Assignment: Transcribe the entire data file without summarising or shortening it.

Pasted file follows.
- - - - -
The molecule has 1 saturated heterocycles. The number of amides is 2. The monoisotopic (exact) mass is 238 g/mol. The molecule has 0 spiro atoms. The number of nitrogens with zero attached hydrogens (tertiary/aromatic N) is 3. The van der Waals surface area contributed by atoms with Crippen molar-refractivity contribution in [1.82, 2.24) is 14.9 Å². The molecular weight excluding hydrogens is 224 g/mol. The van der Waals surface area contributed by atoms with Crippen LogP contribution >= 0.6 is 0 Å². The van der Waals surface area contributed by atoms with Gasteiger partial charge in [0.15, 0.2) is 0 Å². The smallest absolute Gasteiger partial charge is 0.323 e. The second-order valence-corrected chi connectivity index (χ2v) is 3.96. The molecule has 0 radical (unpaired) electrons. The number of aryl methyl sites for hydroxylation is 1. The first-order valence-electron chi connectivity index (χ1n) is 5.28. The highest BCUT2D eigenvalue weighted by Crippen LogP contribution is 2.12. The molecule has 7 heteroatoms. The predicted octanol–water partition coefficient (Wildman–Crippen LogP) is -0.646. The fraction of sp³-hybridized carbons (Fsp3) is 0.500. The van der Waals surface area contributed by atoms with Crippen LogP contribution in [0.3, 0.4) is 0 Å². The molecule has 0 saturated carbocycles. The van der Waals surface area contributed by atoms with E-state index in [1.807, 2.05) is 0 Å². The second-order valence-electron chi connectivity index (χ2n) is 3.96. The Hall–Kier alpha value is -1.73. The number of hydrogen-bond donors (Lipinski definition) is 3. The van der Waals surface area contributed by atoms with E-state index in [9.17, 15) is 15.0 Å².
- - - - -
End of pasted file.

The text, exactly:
The molecule has 1 saturated heterocycles. The number of amides is 2. The monoisotopic (exact) mass is 238 g/mol. The molecule has 0 spiro atoms. The number of nitrogens with zero attached hydrogens (tertiary/aromatic N) is 3. The van der Waals surface area contributed by atoms with Crippen molar-refractivity contribution in [1.82, 2.24) is 14.9 Å². The molecular weight excluding hydrogens is 224 g/mol. The van der Waals surface area contributed by atoms with Crippen LogP contribution >= 0.6 is 0 Å². The van der Waals surface area contributed by atoms with Gasteiger partial charge in [0.15, 0.2) is 0 Å². The smallest absolute Gasteiger partial charge is 0.323 e. The second-order valence-corrected chi connectivity index (χ2v) is 3.96. The molecule has 0 radical (unpaired) electrons. The number of aryl methyl sites for hydroxylation is 1. The first-order valence-electron chi connectivity index (χ1n) is 5.28. The highest BCUT2D eigenvalue weighted by Crippen LogP contribution is 2.12. The molecule has 7 heteroatoms. The predicted octanol–water partition coefficient (Wildman–Crippen LogP) is -0.646. The fraction of sp³-hybridized carbons (Fsp3) is 0.500. The van der Waals surface area contributed by atoms with Crippen LogP contribution in [0.3, 0.4) is 0 Å². The molecule has 0 saturated carbocycles. The van der Waals surface area contributed by atoms with E-state index in [1.807, 2.05) is 0 Å². The second-order valence-electron chi connectivity index (χ2n) is 3.96. The Hall–Kier alpha value is -1.73. The number of hydrogen-bond donors (Lipinski definition) is 3. The van der Waals surface area contributed by atoms with E-state index in [9.17, 15) is 15.0 Å².